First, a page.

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Tenants Have Legal Responsibilities Too

By Colin McCarthy, J.D., Robinson & Wood, San Jose, CA Recent posts have suggested onerous burdens and detailed obligations owed by landlords.  “What about the tenants?” you ask.  They have some responsibilities, too.  If a tenant in California does not adhere to these minimum requirements, a landlord may not be held responsible for failure to provide a tenant with a habitable residence – i.e. the bare necessities.  Let’s outline them here, ok? To successfully prosecute a claim against you for not providing those bare necessities, a tenant probably should be able to show that: He kept the unit clean and not unsanitary.  He cannot let it get dirtier than it was when he first started renting. He cannot abuse or misuse the plumbing, gas, or electric fixtures in the unit. He should prevent his guests from damaging the premises. He should make written requests of his landlord when he wants something in the unit fixed. When you come to fix it, he should not prevent you from doing so.  He should not put the chain lock on.  He should not refuse to let you come to fix it on reasonable notice. He should throw out his trash and garbage. If your standard lease agreement does not spell out some of these responsibilities, you might consult with your transactional attorney to see if such terms can or should be incorporated. Basic equity (and some statutes) provide that a tenant should inform you if he believes the premises are or have become uninhabitable.  Any ......
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Move In - Move Out Checklist (Part 1)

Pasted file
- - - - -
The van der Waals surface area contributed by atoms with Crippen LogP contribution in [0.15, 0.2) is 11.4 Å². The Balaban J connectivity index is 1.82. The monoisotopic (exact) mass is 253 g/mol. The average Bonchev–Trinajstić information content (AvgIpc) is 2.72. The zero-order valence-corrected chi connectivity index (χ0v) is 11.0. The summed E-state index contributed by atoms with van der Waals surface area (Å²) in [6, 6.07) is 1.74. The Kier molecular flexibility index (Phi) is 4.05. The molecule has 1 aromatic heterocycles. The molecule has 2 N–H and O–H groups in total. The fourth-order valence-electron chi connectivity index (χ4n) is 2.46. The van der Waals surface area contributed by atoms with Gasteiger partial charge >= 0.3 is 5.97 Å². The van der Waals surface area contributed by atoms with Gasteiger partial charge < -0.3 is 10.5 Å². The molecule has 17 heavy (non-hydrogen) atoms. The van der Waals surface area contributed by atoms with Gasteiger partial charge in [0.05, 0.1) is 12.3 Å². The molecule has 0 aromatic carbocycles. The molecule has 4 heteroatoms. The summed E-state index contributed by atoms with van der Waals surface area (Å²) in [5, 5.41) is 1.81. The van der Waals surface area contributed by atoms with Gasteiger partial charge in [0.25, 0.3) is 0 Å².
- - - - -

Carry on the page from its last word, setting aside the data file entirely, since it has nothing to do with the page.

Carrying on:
By Salvatore Friscia, San Diego Premier Property Management, San Diego, CA A vital part of reducing cost when managing a rental property is limiting the expenses associated with tenant turnover. Tenant turnover usually requires the rental property to be professionally cleaned, painted or touched up, and carpets cleaned or replaced. In order for you to know what expenses to absorb and what expenses to charge back to the tenant, you should always know the current condition of the property as well as the condition in which the property was given to the tenant. To accomplish this, each tenant should be provided with a written “Move-In/Move-Out” checklist. The “Move-In/Move-Out” checklist allows both parties to identify in writing the initial “Move-In” condition and the final “Move-out” condition of the property. These checklists will eliminate any misunderstandings regarding which party will pay for non-normal wear and tear repairs throughout the tenancy and upon move out. Prior to giving the keys to the tenant the owner should completely inspect the property and document the existing condition on the “Move-In” side of the checklist. It is necessary to document the condition of the appliances, windows, screens, blinds, doors, walls, lighting, flooring, a/c, heating, toilets, faucets, ceiling fans, and any other necessary interior and exterior areas. During the initial walk-through with the tenants, it is important to review the findings with the tenant and have the tenant sign and date the document. The use of a digital camera or video camera is also recommended upon both “Move-in”......